ANN ARBOR, Mich. – Clinicians with Michigan Medicine said their forecasting models suggest aggressive social distancing could drastically reduce the number of coronavirus (COVID-19) cases in Michigan by early May.
The reduction could lower the peak number of patients at the University of Michigan Hospital by as much as 65%, experts said.
UPDATE -- March 31, 2020: Michigan coronavirus cases up to 7,615; Death toll rises to 259
“This data confirms that everyone in Michigan can help us flatten the curve, and it is crucial," said Vikas Parekh, M.D., associate chief clinical officer for Michigan Medicine’s adult hospitals and professor of internal medicine. "This is not to be taken lightly.”
Lowering peak number of patients
Parekh said through sustained and prolonged social distancing, Michigan residents can greatly reduce the portion of the population that becomes infected and significantly lower estimates for the number of patients who would require hospitalization.
“In a scenario where the virus spreads throughout the local population infecting the majority of the population, our model shows tremendous differences between less and more aggressive social distancing,” Parekh said. “Our models show that in this worst-case scenario, with less social distancing, our peak census of patients in U-M hospitals could be as high as 5,860 patients on May 4. With aggressive social distancing, the model shows about 2,000 patients on that same date.”
Doctors prepare for surge of cases
Michigan Medicine is licensed for 1,000 beds, but knowing the patient surge will exceed its current capacity, teams are developing other options that could accommodate a surge of patients, including redeployment of staff, converting other space in the hospitals for patient care, or converting nearby university dormitories.
Officials said they expect to reach capacity in the next two weeks, so they are looking to turn the indoor track facility on State Street into a field hospital that would act as a step-down unit for patients who aren’t quite ready to go home.
They are also looking at other ways to increase capacity, including the possible use of dorms and hotels that are willing to take patients who don’t need to be hospitalized but can’t go home, perhaps because they live with someone at high risk.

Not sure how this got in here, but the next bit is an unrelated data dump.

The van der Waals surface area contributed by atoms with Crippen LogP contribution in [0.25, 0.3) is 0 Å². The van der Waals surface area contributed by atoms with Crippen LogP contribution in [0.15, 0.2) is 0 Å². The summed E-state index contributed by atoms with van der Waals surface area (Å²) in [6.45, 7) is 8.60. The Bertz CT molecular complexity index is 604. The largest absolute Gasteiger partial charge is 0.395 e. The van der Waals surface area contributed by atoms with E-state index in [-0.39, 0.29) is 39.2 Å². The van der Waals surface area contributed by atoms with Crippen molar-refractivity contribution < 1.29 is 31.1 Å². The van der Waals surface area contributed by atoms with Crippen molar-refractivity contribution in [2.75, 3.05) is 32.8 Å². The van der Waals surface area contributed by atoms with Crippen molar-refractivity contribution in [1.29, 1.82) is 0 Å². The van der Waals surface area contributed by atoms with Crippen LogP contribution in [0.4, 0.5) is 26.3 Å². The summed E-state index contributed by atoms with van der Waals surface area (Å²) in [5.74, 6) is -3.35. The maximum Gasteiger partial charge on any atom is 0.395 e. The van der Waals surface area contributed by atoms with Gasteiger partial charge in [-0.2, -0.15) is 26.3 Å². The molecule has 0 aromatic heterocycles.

Importance of social distancing
Michigan Medicine leaders are asking the community to heed the warnings from Michigan Gov. Gretchen Whitmer and public health officials.
“We have teams working around the clock to plan for this potential surge in patients," said Marschall Runge, M.D., Ph.D., CEO of Michigan Medicine, dean of the U-M Medical School and executive vice president for Medical Affairs at the University of Michigan. “The projections are alarming. But we know, based on experiences in Italy and China and other countries, that we can significantly flatten that curve with the help of the public.
“I want to reassure the public that we are doing all we can to prepare to care for COVID-19 positive patients as well as other patients who urgently require the highly-specialized, safe and reliable advanced medical care that Michigan Medicine delivers. We have reached out for donations of medical equipment and received thousands of gloves, masks and more so we can better meet this challenge.
“We prepare constantly for emergencies like this and have some of the world’s top experts preparing for the problem. But we need your help, and these projections prove it.”
Aggressive social distancing means staying away from anyone else outside your immediate family and limiting going out to a store or pharmacy for only urgent needs.
Schools and businesses are closed and large gatherings are canceled.
Walking outside is fine as long as people maintain a six-foot distance, experts said.
Parekh and others are closely monitoring how often the number of patients double each day. In Italy, after each social distancing intervention was made, the doubling time went from three days to more than eight days after several weeks of sustained social distancing interventions.
“The impact is striking," Parekh said. “It is critical that our community maintains a high level of social distancing to help our healthcare community continue to care for COVID-19 patients and all of our patients at the highest, best standards.”
Parekh said that if the doubling time slows, there are fewer infected individuals at any given time, which will result in less overall transmission.
How Michigan Medicine is preparing
Michigan Medicine has made important changes to open up capacity in its hospitals, in anticipation of the patient surge, postponing all elective surgeries and procedures. They are consolidating our clinic services, providing many more video visits and plan to redeploy staff to assist in COVID-19 care.
Michigan Medicine also has opened a 32-room Regional Infectious Containment Unit that allows grouping of patients with COVID-19, which adds to the many isolation rooms around the hospital. Engineers have been working to convert even more rooms to accommodate patients in an optimally safe environment.
“We are facing a challenging future," Runge said. “Michigan Medicine’s healthcare providers are doing all they can to prepare and plan for what’s to come. We need the help of all Michiganders. Stay at home and away from others, practice good hand hygiene and you’ll be doing all you can to help our caregivers.”